Cloud 9: the future of compliant-by-default procurement

7 March 2016

Reform’s paper, Cloud 9: the future of public procurement, is a scholarly and important contribution to the debate about the future of compliant-by-default procurement. G-Cloud 8 will be advertised soon. G-Cloud 9 can be expected before the end of 2016. Cloud 9 (nirvana) may lie ahead.

Society is undergoing a digital revolution, a digital transformation, entering the Second Machine Age. Whatever you call it, change is afoot. Amazon has changed shopping habits. Everyone has a smartphone. Google has just overtaken Apple as the most valuable company. Government procurement is affected and is about to be transformed.

The G-Cloud is a revolutionary procurement framework, currently listing almost 22,000 cloud-based IT goods and services, which can be bought ‘off the shelf’ – thereby avoiding expensive and lengthy traditional procurement processes. Compliant by default, it is accessible through the Digital Marketplace. Invented by a team from the Home Office and developed by Chris Chant and Denise McDonough, it is now the world leader in revenue and functionality according to Andrew Karpie of Spend Matters. Tony Singleton’s Digital Marketplace team have built the world’s leading Work Intermediation Platform, capable of connecting government with an increasing pool of contingent labour. This is a remarkable and not yet fully recognised achievement.

The G-Cloud enables bespoke services to be bought as “catalogue-able” items. Several aspects of the G-Cloud Digital Marketplace design have led to this success enabling public-sector buyers to buy in minutes, not months, from a vast range of suppliers at transparent prices.

  • Legally compliant by default with procurement regulations
  • Transparent prices and transactions
  • Elegant service definitions
  • Frequent supplier admissions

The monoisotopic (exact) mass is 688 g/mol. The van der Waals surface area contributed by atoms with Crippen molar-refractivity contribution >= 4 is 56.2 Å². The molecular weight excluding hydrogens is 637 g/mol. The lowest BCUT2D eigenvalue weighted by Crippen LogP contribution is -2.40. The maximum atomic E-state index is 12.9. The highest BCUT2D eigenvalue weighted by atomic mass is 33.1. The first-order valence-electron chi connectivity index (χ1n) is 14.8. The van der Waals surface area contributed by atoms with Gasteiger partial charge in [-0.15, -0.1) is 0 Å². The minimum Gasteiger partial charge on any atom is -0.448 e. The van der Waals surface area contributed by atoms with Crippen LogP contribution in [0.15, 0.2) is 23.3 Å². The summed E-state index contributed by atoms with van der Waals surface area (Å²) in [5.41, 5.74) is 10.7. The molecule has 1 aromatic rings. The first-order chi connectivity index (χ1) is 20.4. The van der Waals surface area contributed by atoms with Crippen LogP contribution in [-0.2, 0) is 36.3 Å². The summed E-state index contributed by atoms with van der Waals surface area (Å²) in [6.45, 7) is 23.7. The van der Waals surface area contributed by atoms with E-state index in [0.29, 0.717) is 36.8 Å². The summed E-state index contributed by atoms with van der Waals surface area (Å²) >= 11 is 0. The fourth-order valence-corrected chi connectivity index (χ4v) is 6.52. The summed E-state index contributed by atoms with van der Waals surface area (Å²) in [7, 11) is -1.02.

• Easy contract terms using supplier standard terms

I was privileged to watch the G-Cloud grow from the Cloud Store in 2012 to the Digital Marketplace in 2014, helping recruit many of the suppliers. Seeing SMEs winning 50 per cent of business on a truly level playing field really caught my attention in December 2013. Something truly remarkable was happening. A beautiful thing.

So how can the Crown build on this success? IBM built the PC in a skunk works in Florida. Apple built the Mac in a separate skunk works. Xerox fumbled the future and did not divisionalise. The Xerox computer was left with their copier business. It is axiomatic in technology business strategy that a disruptive organisation needs to be separate from the legacy incumbent organisation. Thus the G-Cloud Digital Marketplace which has the potential to disrupt procurement should be placed outside the Crown Commercial Service. The use of the term Crown Marketplace obscures whether the key features of the G-Cloud are central to “Crown Marketplace”. G-Cloud is the model. Doing pre-market engagement online, publishing legacy style OJEUs and purchase to pay are peripheral to realising the potential of the G-Cloud model.

Growing the G-Cloud model (whatever it ends up being called) still depends on the five things I blogged about in December 2013, namely:

1. Build the customer base: identify and address key barriers to take-up, to encourage more public-sector customers to use it. We have barely scratched the surface.
2. Build the product catalogue: make sure the products they want to buy are listed in the catalogue.
3. Build the supplier base: make sure that the most competitive and innovative suppliers are listed in each product category ensuring category range authority
4. Debug the processes: make continuous improvements to processes as problems emerge. Security accreditation is a current bottleneck that needs to be improved.
5. Refine the web experience: continuously improve the web site.

That is the route to Cloud 9.

Stephen Allott was the Crown Representative for Small and Medium Enterprises between 2011 and 2015 and is Chairman, Pebble {Code}

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Comments

Gordon Mackintosh

14 October, 2016

I can't agree with these assertions at all. The only experience as a supplier that we have with G-Cloud is that the framework seems to provide a means for the public sector to circumvent openness and transparency, which open tendering actually provides. We've seen more than one 'dodgy' award which involves appointing suppliers with whom the relevant authority has a rather too cosy relationship. If one tries to request information in relation to the award process through G-Cloud, it seems that the Civil Service are at best disinterested bystanders. The only recourse to achieve fairness is to resort to costly legal action. It really is not a good process.

Cloud 9: the future of compliant-by-default pro...

11 March, 2016

[…] How digital services could transform public procurement  […]

macleod

08 March, 2016

It is a pity to see the efforts of Crown Commercial Service in creating G-Cloud whitewashed over again.